The University of Miami president was disappointed by his team's behavior in the Cotton Bowl, and coach Dennis Erickson says the antics capped the worst year of his life.

The Hurricanes' 46-3 trouncing of Texas was overshadowed by their school-and Cotton Bowl-record 202 yards in penalties. They were penalized 16 times, including nine times for unsportsmanlike conduct or personal fouls.University president Edward Foote said he was disappointed by the Hurricanes' behavior in a "most unfortunate end to an otherwise outstanding season." Foote said the display will influence his selection of a new athletic director to replace Sam Jankovich, who has resigned to run the NFL's New England Patriots.

Erickson, who has repeatedly pledged to change the image of the Hurricanes as college football's bad boys, declined to be interviewed Thursday. The Miami Herald said Erickson was despondent when talking about the matter hours after Tuesday's game.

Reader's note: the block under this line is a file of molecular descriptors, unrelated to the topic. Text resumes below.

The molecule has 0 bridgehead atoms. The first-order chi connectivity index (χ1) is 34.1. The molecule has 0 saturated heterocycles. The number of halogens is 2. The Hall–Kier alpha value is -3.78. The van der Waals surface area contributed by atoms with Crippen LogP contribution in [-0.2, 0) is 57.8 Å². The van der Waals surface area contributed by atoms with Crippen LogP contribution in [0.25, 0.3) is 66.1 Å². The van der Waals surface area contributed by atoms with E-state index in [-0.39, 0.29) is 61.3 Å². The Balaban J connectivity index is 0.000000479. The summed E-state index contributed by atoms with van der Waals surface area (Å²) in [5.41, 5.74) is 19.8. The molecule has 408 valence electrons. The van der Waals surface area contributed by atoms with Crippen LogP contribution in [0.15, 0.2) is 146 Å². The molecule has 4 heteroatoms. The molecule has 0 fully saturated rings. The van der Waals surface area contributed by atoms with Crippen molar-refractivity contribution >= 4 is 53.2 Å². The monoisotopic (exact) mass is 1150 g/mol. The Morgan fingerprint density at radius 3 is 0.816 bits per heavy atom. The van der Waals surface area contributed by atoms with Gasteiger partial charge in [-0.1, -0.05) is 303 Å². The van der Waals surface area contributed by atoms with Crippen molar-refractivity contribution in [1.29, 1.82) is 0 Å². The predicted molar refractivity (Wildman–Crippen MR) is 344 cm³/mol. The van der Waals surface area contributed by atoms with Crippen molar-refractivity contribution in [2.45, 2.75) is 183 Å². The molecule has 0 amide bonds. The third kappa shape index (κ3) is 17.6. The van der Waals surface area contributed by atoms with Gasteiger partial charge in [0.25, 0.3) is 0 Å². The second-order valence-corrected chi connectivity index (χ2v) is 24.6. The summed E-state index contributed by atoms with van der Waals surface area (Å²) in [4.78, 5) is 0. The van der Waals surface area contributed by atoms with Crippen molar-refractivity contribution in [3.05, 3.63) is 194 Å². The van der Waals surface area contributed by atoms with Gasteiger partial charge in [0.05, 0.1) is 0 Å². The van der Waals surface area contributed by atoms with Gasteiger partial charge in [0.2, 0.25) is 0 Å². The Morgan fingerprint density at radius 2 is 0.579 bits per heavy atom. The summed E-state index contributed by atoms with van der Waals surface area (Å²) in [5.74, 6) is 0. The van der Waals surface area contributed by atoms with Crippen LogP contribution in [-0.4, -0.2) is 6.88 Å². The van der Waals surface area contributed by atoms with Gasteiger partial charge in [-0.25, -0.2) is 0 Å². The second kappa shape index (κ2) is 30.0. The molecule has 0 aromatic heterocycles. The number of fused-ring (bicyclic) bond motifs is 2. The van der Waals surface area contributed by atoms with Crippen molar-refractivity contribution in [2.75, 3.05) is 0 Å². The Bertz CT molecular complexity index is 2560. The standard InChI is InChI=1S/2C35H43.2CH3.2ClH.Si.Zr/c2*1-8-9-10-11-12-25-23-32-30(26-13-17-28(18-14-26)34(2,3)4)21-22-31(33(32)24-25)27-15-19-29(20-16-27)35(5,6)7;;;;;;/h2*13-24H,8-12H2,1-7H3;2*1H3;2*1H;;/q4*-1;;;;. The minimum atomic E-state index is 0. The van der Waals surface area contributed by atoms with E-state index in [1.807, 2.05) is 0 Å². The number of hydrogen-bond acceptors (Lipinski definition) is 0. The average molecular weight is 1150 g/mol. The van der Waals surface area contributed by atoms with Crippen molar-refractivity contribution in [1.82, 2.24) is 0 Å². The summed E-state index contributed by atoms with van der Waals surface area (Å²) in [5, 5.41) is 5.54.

"I don't have any answers," the second-year Miami coach told The Herald. "This has been the worst year of my life, between today's unsportsmanlike conduct stuff and some of the mail I got after the Brigham Young and Notre Dame games (both Miami losses). And I'm sure it's been my wife's worst year, too."

The Hurricanes established the tone for the game before it started, charging off their sideline to taunt Texas as the Longhorns sprinted onto the field. The Hurricanes ended the game by taunting a near-empty stadium with a group dance.

As the penalties mounted, Erickson angrily reprimanded his players after the first quarter and again at halftime. He said later he was embarrassed by their display.

The Hurricanes, ranked third in the final Associated Press poll, have offered no apologies.

"Coach Erickson made it clear, point-blank, that he didn't want the taunting, but emotions just took over," senior center Darren Handy said. "I feel bad for him because he's going to take the heat, but we were just playing Hurricane football.

"It might be embarrassing to the university and the coaches, but it's not to the players. We enjoy it. It's like a show. People from Texas came to see Miami's swarming defense, high-scoring offense and what new dances we had come up with.

"We gave them their money's worth."